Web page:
In August 2011, ODES and the SCEH Executive Committee approved an application from three directors of schools in Deschapelles serving young children for an Early Education Project. While it is still in the early planning stages, the mission of the Project will be to enhance existing curricula, introduce hands-on manipulative educational materials important to cognitive development especially in very young children, provide the necessary equipment and materials, and learn from one another regarding the teaching of young children.
Plans are being made for a newly formed committee comprised of several American educators with past experience teaching in Haiti and who speak either French or Kreyol and teachers from southeastern Connecticut, all well versed in the use of manipulative hands-on child centered materials, to develop the program. All materials will be culturally appropriate. It is anticipated that the Project will initially consist of a week of workshops with the three directors who wrote the proposal, all their teachers who instruct children from ages 3-6, and the SCEH teacher trainers. After the Haitian teachers have had enough time to use the new skills in their classrooms and are comfortable with their knowledge, they, in turn, will hold workshops with other interested schools in the area, supported by some of the same US teacher trainers.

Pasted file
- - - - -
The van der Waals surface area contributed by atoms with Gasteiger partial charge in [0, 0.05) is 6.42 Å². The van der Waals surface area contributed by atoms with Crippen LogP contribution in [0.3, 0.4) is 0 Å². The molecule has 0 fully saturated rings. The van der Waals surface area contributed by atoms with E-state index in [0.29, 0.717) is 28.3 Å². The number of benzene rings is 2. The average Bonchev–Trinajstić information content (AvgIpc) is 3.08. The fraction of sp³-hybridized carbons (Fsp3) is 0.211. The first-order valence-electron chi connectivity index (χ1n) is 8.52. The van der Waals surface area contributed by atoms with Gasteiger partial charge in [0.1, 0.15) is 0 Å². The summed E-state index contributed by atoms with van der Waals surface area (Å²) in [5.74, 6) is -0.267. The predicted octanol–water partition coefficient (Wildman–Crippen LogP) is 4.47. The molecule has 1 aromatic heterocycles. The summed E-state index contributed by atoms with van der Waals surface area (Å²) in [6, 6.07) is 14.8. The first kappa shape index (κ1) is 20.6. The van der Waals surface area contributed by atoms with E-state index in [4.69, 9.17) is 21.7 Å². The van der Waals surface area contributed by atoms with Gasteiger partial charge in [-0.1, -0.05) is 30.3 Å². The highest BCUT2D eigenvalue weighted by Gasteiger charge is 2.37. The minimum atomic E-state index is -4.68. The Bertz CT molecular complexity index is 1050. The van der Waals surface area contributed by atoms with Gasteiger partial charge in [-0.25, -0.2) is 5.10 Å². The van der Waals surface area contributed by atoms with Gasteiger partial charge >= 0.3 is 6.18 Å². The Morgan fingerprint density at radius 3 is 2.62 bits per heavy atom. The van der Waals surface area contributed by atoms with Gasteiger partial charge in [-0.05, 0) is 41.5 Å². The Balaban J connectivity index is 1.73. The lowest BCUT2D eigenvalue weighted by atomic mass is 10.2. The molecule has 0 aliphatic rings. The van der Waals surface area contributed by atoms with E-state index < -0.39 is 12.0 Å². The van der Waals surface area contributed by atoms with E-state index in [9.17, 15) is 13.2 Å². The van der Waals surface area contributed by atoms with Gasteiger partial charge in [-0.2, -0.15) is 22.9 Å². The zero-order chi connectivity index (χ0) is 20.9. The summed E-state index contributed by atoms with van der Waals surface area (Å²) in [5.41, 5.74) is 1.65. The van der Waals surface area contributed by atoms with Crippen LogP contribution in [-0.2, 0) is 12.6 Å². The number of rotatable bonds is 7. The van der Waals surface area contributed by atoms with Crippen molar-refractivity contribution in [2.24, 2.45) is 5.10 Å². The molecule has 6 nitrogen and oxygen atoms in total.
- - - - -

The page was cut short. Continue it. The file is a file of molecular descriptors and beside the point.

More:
Schools in Haiti, especially in the rural areas, are spare. The quality of the school varies widely. Learning is traditionally by rote. Papers and pencils are scarce, The younger school children often have child-sized tables and chairs, but the older ones have wooden bench/desk arrangements which will hold often one more child than you thought would be possible. Each classroom for older children has a blackboard. They have few materials, including books for reading pleasure. Their school yards, if there is any space at all, is often just hard dirt and only rarely is there playground equipment.
Sister Cities Essex Haiti’s Early Education Project is a beginning step to address some of these issues by collaborating with educators in the Deschapelles area to introduce cognitive-based teaching methods and materials.
This program has been embraced by Dr. Ruth Levy, Superintendent of Regional School District 4, and the administrators of Essex, Deep River and Chester Elementary Schools, John Winthrop Junior High School, and Valley
Regional High School.